Traditional red round beets.
Foods belonging to the chenopod family — including beets, chard, spinach and quinoa — continue to show an increasing number of health benefits not readily available from other food families.
Beet roots have always been included in the most recommended vegetables list, although they are in the “use sparingly” category because of their high carbohydrate levels.
Although beets have the highest sugar content of all vegetables, most people can safely eat beet roots a few times a week (and their greens in unlimited quantities), enjoying not only their sweet, earthy flavor but also their powerhouse nutrients that may improve your health in the following ways.
- Lower Blood Pressure
- Boost Stamina
- Fight Inflammation
- Anti-Cancer Properties
- Rich in Valuable Nutrients and Fiber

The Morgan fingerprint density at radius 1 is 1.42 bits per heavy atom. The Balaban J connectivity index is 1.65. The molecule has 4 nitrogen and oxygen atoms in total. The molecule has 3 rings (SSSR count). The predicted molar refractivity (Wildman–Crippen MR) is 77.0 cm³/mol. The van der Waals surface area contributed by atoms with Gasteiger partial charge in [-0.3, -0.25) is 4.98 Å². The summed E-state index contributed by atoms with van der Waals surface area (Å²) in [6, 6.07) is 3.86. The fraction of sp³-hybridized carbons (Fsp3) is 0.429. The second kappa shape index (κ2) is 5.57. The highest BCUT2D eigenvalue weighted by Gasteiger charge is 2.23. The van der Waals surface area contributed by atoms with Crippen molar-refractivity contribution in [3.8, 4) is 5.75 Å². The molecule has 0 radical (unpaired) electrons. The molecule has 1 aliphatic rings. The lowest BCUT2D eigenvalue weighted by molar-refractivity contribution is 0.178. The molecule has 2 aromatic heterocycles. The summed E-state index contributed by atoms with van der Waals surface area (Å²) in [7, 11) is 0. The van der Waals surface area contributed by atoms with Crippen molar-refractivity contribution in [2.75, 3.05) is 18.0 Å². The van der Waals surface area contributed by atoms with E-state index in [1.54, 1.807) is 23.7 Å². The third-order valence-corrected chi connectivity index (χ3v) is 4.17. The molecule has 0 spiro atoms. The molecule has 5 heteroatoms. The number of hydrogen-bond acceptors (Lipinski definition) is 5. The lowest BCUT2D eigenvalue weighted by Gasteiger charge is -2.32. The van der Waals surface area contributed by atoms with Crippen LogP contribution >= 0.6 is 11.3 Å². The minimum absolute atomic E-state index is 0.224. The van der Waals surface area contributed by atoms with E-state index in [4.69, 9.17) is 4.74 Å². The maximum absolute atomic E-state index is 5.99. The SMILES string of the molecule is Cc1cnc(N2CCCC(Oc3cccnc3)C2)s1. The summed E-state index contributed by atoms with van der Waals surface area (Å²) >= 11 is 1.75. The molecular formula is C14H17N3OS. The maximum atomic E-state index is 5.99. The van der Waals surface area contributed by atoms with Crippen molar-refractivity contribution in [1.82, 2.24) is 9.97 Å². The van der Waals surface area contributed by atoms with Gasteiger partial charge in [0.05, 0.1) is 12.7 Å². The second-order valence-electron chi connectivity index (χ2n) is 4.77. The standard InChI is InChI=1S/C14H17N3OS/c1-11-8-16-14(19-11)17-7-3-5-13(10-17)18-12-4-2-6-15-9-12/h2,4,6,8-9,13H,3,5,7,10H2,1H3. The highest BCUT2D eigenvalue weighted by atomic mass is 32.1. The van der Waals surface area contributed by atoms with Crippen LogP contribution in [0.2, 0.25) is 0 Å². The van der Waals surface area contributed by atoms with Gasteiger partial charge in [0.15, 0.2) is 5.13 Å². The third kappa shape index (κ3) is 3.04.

- Detoxification Support
Eat Your Beet Greens Too
If you simply throw away the green leafy tops to your beets, you’re doing yourself a disservice, as these are among the healthiest part of the plant.
Besides containing important nutrients like protein, phosphorus, zinc, fiber, vitamin B6, magnesium, potassium, copper, and manganese, beet greens also supply significant amounts of vitamin A, vitamin C, calcium, and iron.
Beet greens actually have even more iron than spinach (another leafy green in the same botanical family) as well as a higher nutritional value overall than the beetroot itself. For more details, read “What Are Beet Greens Good For?” You may be surprised to learn, for instance, that research shows beet greens may:
- Help ward off osteoporosis by boosting bone strength
- Fight Alzheimer’s disease
- Strengthen your immune system by stimulating the production of antibodies and white blood cells
If you’ve never tried beet greens before, don’t let them intimidate you. They can be added raw to vegetable juice or sautéed lightly right along with other greens like spinach and Swiss chard.